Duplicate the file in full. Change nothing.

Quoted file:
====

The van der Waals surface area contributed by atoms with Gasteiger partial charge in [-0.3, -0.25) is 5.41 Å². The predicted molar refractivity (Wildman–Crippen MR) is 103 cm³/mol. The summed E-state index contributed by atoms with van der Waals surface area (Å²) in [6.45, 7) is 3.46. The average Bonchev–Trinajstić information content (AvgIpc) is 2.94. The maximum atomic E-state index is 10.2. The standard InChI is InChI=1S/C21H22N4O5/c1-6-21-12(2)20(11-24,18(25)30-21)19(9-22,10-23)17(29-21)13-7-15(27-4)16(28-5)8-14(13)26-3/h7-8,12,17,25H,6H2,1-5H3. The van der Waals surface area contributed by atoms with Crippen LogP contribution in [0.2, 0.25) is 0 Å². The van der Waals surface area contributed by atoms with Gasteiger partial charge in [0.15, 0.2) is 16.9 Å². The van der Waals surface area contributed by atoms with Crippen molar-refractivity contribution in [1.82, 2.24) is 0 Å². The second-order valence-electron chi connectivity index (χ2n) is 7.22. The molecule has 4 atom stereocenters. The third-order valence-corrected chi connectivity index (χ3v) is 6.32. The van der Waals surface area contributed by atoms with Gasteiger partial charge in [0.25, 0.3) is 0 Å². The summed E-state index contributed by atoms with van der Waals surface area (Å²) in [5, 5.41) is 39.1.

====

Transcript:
The van der Waals surface area contributed by atoms with Gasteiger partial charge in [-0.3, -0.25) is 5.41 Å². The predicted molar refractivity (Wildman–Crippen MR) is 103 cm³/mol. The summed E-state index contributed by atoms with van der Waals surface area (Å²) in [6.45, 7) is 3.46. The average Bonchev–Trinajstić information content (AvgIpc) is 2.94. The maximum atomic E-state index is 10.2. The standard InChI is InChI=1S/C21H22N4O5/c1-6-21-12(2)20(11-24,18(25)30-21)19(9-22,10-23)17(29-21)13-7-15(27-4)16(28-5)8-14(13)26-3/h7-8,12,17,25H,6H2,1-5H3. The van der Waals surface area contributed by atoms with Crippen LogP contribution in [0.2, 0.25) is 0 Å². The van der Waals surface area contributed by atoms with Gasteiger partial charge in [0.15, 0.2) is 16.9 Å². The van der Waals surface area contributed by atoms with Crippen molar-refractivity contribution in [1.82, 2.24) is 0 Å². The second-order valence-electron chi connectivity index (χ2n) is 7.22. The molecule has 4 atom stereocenters. The third-order valence-corrected chi connectivity index (χ3v) is 6.32. The van der Waals surface area contributed by atoms with Gasteiger partial charge in [0.25, 0.3) is 0 Å². The summed E-state index contributed by atoms with van der Waals surface area (Å²) in [5, 5.41) is 39.1.